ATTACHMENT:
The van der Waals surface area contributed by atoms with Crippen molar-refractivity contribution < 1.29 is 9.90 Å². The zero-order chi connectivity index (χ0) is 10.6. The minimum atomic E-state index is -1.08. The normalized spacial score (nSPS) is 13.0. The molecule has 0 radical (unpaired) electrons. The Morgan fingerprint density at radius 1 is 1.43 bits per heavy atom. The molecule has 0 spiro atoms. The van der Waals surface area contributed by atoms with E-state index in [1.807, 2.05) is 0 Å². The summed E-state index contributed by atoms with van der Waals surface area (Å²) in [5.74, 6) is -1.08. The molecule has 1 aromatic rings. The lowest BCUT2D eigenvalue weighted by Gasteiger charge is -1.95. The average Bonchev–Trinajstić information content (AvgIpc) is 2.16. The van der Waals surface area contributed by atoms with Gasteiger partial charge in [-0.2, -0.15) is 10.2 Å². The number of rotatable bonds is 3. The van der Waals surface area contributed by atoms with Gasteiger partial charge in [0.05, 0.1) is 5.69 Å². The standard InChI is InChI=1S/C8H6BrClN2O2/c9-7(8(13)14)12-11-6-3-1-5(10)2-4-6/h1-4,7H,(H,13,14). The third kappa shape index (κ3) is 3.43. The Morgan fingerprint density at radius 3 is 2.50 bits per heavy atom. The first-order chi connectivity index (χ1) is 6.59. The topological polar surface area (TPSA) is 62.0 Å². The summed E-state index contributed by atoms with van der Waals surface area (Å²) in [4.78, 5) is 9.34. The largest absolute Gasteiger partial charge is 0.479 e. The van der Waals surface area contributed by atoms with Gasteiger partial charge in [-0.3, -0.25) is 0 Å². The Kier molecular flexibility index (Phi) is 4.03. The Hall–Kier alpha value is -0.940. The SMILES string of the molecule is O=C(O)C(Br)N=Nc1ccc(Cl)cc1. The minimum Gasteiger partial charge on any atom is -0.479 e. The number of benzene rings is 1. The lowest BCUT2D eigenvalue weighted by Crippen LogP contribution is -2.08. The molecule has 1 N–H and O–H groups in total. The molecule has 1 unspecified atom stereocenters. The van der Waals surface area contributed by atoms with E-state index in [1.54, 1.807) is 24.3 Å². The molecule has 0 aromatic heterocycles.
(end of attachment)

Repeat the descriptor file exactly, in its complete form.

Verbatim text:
The van der Waals surface area contributed by atoms with Crippen molar-refractivity contribution < 1.29 is 9.90 Å². The zero-order chi connectivity index (χ0) is 10.6. The minimum atomic E-state index is -1.08. The normalized spacial score (nSPS) is 13.0. The molecule has 0 radical (unpaired) electrons. The Morgan fingerprint density at radius 1 is 1.43 bits per heavy atom. The molecule has 0 spiro atoms. The van der Waals surface area contributed by atoms with E-state index in [1.807, 2.05) is 0 Å². The summed E-state index contributed by atoms with van der Waals surface area (Å²) in [5.74, 6) is -1.08. The molecule has 1 aromatic rings. The lowest BCUT2D eigenvalue weighted by Gasteiger charge is -1.95. The average Bonchev–Trinajstić information content (AvgIpc) is 2.16. The van der Waals surface area contributed by atoms with Gasteiger partial charge in [-0.2, -0.15) is 10.2 Å². The number of rotatable bonds is 3. The van der Waals surface area contributed by atoms with Gasteiger partial charge in [0.05, 0.1) is 5.69 Å². The standard InChI is InChI=1S/C8H6BrClN2O2/c9-7(8(13)14)12-11-6-3-1-5(10)2-4-6/h1-4,7H,(H,13,14). The third kappa shape index (κ3) is 3.43. The Morgan fingerprint density at radius 3 is 2.50 bits per heavy atom. The first-order chi connectivity index (χ1) is 6.59. The topological polar surface area (TPSA) is 62.0 Å². The summed E-state index contributed by atoms with van der Waals surface area (Å²) in [4.78, 5) is 9.34. The largest absolute Gasteiger partial charge is 0.479 e. The van der Waals surface area contributed by atoms with Gasteiger partial charge in [-0.3, -0.25) is 0 Å². The Kier molecular flexibility index (Phi) is 4.03. The Hall–Kier alpha value is -0.940. The SMILES string of the molecule is O=C(O)C(Br)N=Nc1ccc(Cl)cc1. The minimum Gasteiger partial charge on any atom is -0.479 e. The number of benzene rings is 1. The lowest BCUT2D eigenvalue weighted by Crippen LogP contribution is -2.08. The molecule has 1 N–H and O–H groups in total. The molecule has 1 unspecified atom stereocenters. The van der Waals surface area contributed by atoms with E-state index in [1.54, 1.807) is 24.3 Å². The molecule has 0 aromatic heterocycles.